The person might lose interest in their friends or social activities. They may seem to stop caring about other people or events. Their school or work performance might suffer, and they might become involved in criminal activity or run away from home.
While it’s important not to ignore these signs, sometimes there is no indication that a person is thinking of suicide.
What should I do if I or someone I know is having suicidal thoughts?
If you, or someone you know, is having suicidal thoughts and is in immediate danger, call triple zero (000) and ask for an ambulance. Don’t leave the person alone until help arrives. For help and support, call Lifeline on 13 11 14.
If you or someone you know is having suicidal thoughts, the first thing to do is to talk about it. Do not be afraid to ask questions. Talking and listening allows a young person to open up about what they are going through and take the first steps towards getting help. See below for a list of helplines you can call now.
If you are with a young person who is thinking about suicide, do not leave them alone. Make sure the young person does not have access to things that they could harm themselves with — including sharp objects, drugs, weapons, medicines or a car.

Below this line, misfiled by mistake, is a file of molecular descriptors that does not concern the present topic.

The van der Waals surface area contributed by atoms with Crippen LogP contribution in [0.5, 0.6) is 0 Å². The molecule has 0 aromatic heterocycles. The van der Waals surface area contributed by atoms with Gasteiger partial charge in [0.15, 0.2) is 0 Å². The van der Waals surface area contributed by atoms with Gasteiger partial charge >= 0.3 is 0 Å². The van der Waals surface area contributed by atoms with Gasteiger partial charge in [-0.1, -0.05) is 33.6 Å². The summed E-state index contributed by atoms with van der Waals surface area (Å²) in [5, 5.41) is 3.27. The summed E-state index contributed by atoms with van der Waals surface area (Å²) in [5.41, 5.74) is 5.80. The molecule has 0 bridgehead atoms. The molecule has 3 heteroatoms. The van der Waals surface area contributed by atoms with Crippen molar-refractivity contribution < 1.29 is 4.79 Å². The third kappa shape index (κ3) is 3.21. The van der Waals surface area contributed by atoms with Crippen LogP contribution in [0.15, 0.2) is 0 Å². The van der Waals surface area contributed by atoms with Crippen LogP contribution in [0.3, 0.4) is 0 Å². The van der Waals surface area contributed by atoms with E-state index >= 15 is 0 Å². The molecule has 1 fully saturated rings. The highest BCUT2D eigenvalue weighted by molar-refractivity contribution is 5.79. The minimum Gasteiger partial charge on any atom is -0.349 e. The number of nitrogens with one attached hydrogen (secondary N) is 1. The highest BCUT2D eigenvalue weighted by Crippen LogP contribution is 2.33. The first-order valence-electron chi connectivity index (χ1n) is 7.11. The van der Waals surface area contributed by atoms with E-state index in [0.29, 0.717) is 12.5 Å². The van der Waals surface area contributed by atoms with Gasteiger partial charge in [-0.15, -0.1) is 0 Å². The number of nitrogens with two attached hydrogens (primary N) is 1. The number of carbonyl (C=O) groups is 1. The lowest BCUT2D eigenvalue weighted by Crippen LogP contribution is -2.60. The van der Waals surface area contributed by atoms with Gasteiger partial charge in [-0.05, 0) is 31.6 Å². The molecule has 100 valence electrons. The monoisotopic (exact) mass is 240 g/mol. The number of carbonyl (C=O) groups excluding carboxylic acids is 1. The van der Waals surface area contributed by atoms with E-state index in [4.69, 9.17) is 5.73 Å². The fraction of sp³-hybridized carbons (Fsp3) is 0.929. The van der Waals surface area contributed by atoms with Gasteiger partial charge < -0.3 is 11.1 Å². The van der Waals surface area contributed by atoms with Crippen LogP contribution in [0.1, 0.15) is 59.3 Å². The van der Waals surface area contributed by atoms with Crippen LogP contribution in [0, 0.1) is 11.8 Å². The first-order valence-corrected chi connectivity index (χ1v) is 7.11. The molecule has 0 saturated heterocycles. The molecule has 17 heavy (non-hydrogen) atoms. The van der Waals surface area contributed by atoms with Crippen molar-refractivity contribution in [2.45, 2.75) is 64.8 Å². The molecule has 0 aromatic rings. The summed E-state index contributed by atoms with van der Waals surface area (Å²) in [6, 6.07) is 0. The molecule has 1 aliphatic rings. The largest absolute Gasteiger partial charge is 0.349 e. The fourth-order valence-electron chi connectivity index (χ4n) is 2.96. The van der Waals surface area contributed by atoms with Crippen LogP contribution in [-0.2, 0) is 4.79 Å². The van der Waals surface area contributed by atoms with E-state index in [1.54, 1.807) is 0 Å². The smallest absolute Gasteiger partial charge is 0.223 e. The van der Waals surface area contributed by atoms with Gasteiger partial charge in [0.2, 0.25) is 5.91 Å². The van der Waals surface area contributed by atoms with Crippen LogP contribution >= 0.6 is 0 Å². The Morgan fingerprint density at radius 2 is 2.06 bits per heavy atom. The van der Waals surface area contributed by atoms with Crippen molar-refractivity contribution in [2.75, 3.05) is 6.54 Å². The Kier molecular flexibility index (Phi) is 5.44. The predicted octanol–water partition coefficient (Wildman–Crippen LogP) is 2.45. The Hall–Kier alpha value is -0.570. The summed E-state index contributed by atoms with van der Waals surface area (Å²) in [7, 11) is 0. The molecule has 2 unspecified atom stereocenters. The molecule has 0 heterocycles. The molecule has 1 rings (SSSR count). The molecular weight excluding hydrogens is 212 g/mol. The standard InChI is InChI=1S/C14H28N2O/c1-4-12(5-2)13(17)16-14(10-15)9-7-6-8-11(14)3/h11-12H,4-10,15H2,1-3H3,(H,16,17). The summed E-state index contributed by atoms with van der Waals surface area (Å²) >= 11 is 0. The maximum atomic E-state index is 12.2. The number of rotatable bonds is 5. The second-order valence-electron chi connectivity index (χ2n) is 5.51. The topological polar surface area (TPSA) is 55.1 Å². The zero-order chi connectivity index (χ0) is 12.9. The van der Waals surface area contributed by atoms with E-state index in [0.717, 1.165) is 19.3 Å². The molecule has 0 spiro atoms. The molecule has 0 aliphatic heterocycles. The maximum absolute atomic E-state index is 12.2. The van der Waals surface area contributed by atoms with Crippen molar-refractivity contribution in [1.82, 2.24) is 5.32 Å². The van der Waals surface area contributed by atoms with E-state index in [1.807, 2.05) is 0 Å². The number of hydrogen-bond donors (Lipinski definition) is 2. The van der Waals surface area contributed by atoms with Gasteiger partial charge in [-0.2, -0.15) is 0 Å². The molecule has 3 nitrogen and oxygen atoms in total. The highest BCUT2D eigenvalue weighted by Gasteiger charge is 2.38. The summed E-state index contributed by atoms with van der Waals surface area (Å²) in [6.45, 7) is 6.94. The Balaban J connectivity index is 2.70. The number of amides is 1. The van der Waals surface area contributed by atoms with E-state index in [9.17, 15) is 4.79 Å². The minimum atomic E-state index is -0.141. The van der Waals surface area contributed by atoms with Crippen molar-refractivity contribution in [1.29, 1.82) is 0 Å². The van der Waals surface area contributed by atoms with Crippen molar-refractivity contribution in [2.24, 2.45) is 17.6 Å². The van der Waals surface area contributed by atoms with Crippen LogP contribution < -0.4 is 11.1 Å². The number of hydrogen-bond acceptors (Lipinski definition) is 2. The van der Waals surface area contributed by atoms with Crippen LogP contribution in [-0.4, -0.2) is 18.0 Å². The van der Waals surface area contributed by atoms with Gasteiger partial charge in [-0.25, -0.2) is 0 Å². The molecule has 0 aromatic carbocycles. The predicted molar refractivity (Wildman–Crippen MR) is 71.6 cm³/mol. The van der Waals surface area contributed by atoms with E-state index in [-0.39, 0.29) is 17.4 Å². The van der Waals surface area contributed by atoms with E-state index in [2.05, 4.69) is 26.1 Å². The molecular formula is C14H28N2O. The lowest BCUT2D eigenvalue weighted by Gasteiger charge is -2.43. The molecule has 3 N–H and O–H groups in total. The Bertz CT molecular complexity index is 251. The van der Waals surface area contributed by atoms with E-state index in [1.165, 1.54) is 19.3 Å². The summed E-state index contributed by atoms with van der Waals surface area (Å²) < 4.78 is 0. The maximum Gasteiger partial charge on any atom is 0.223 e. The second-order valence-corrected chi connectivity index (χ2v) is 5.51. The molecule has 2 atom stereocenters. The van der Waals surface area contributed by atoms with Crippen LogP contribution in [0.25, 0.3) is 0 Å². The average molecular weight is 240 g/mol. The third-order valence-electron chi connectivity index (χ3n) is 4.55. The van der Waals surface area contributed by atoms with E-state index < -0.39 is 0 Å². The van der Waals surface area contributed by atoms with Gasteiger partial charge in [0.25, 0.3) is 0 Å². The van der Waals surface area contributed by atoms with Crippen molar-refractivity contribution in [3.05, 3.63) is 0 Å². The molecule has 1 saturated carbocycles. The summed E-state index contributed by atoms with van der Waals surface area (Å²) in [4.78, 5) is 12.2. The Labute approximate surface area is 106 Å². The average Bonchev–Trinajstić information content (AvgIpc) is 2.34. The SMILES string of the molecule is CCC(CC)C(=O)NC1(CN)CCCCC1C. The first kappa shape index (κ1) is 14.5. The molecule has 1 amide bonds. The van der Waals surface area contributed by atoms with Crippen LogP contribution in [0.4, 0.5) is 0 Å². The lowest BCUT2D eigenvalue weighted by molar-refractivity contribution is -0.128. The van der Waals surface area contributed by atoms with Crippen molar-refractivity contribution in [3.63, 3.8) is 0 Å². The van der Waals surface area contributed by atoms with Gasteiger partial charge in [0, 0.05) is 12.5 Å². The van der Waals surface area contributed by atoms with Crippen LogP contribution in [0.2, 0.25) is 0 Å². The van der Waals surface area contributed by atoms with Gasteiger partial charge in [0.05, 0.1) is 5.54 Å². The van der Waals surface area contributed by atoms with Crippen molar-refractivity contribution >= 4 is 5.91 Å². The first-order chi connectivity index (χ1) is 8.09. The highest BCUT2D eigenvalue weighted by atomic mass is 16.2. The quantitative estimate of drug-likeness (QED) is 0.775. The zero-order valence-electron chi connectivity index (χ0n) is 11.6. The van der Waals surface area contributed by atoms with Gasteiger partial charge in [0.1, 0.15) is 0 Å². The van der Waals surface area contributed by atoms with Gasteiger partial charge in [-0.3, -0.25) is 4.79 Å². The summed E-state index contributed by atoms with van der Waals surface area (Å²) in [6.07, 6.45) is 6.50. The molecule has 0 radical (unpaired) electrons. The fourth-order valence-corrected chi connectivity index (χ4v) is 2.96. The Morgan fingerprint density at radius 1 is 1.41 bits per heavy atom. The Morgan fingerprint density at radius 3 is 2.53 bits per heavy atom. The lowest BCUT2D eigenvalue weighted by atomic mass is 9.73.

Do not promise to keep it a secret — they need professional help. Let them know you will support them. Ask them to commit to telling you or another adult if they are feeling like this again. Reassure them that help is available.
What should I do in the longer term?
A young person at risk of suicide should see a qualified mental health professional. With the right treatment and support, their situation can improve.
The first step is to see a doctor for a mental health assessment. There are many different treatment options.
FIND A HEALTH SERVICE — The Service Finder can help you find doctors, pharmacies, hospitals and other health services.
You can also help the person develop a suicide safety plan. This will help the young person go through a series of steps for when they are feeling suicidal, including noticing the warning signs, listing all the reasons to live and taking steps to make themselves safe.
Resources and support
If you or someone you know is having suicidal thoughts, you can call one of the following hotlines to speak to a mental health professional. These services are all available 24 hours a day / 7 days a week.
- Lifeline — call 13 11 14, text 0477 13 11 14 or chat online
- Suicide Call Back Service — call 1300 659 467
- Kids Helpline call 1800 55 1800 or chat online
- Beyond Blue call 1300 224 636 or chat online
If there's an immediate risk of harm to yourself or others, please call triple zero (000).
For more information about suicide prevention and support for young people with suicidal thoughts, visit the following websites (please note these organisations do not provide crisis support):
- Tune in not out
- Raising Children
- ReachOut Australia
- Conversations Matter
- Orygen — the National Centre of Excellence in Youth Mental Health
Call healthdirect on 1800 022 222 at any time to speak to a registered nurse (known as NURSE-ON-CALL in Victoria) for more information and advice.
ASK YOUR DOCTOR — Preparing for an appointment? Use the Question Builder for general tips on what to ask your GP or specialist.
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Last reviewed: September 2023